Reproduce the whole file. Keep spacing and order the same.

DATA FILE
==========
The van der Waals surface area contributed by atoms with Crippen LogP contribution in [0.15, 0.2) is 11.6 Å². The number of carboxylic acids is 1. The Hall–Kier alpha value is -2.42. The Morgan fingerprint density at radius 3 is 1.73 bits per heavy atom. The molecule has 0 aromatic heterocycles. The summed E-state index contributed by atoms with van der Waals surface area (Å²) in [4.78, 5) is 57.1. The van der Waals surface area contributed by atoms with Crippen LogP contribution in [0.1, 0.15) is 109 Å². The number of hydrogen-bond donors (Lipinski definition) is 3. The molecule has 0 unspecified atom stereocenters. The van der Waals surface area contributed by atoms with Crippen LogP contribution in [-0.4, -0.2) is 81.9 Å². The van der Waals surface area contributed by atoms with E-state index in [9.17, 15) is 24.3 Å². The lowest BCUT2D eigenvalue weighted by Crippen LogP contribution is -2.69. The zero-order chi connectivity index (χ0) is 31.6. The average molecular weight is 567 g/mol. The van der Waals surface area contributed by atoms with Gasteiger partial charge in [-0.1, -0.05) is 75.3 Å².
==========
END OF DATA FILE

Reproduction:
The van der Waals surface area contributed by atoms with Crippen LogP contribution in [0.15, 0.2) is 11.6 Å². The number of carboxylic acids is 1. The Hall–Kier alpha value is -2.42. The Morgan fingerprint density at radius 3 is 1.73 bits per heavy atom. The molecule has 0 aromatic heterocycles. The summed E-state index contributed by atoms with van der Waals surface area (Å²) in [4.78, 5) is 57.1. The van der Waals surface area contributed by atoms with Crippen LogP contribution in [0.1, 0.15) is 109 Å². The number of hydrogen-bond donors (Lipinski definition) is 3. The molecule has 0 unspecified atom stereocenters. The van der Waals surface area contributed by atoms with Crippen LogP contribution in [-0.4, -0.2) is 81.9 Å². The van der Waals surface area contributed by atoms with E-state index in [9.17, 15) is 24.3 Å². The lowest BCUT2D eigenvalue weighted by Crippen LogP contribution is -2.69. The zero-order chi connectivity index (χ0) is 31.6. The average molecular weight is 567 g/mol. The van der Waals surface area contributed by atoms with Gasteiger partial charge in [-0.1, -0.05) is 75.3 Å².